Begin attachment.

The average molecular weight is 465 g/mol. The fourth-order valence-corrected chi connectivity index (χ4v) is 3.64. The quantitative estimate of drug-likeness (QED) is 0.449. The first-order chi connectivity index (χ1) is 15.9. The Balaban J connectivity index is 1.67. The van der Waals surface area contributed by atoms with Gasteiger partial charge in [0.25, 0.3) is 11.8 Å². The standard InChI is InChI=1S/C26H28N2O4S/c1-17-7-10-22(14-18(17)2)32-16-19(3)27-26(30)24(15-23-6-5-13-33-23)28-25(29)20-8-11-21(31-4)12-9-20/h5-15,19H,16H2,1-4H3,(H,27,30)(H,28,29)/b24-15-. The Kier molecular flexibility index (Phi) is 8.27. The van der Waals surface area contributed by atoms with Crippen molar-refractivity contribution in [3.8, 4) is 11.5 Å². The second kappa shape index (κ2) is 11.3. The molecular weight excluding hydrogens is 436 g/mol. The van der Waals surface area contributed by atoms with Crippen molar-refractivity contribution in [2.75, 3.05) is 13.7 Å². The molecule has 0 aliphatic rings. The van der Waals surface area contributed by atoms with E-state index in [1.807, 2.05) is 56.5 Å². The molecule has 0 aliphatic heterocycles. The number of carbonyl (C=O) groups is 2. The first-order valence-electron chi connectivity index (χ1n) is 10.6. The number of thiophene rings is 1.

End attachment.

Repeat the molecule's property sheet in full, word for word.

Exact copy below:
The average molecular weight is 465 g/mol. The fourth-order valence-corrected chi connectivity index (χ4v) is 3.64. The quantitative estimate of drug-likeness (QED) is 0.449. The first-order chi connectivity index (χ1) is 15.9. The Balaban J connectivity index is 1.67. The van der Waals surface area contributed by atoms with Gasteiger partial charge in [0.25, 0.3) is 11.8 Å². The standard InChI is InChI=1S/C26H28N2O4S/c1-17-7-10-22(14-18(17)2)32-16-19(3)27-26(30)24(15-23-6-5-13-33-23)28-25(29)20-8-11-21(31-4)12-9-20/h5-15,19H,16H2,1-4H3,(H,27,30)(H,28,29)/b24-15-. The Kier molecular flexibility index (Phi) is 8.27. The van der Waals surface area contributed by atoms with Crippen molar-refractivity contribution in [3.8, 4) is 11.5 Å². The second kappa shape index (κ2) is 11.3. The molecular weight excluding hydrogens is 436 g/mol. The van der Waals surface area contributed by atoms with Crippen molar-refractivity contribution in [2.75, 3.05) is 13.7 Å². The molecule has 0 aliphatic rings. The van der Waals surface area contributed by atoms with E-state index in [1.807, 2.05) is 56.5 Å². The molecule has 0 aliphatic heterocycles. The number of carbonyl (C=O) groups is 2. The first-order valence-electron chi connectivity index (χ1n) is 10.6. The number of thiophene rings is 1.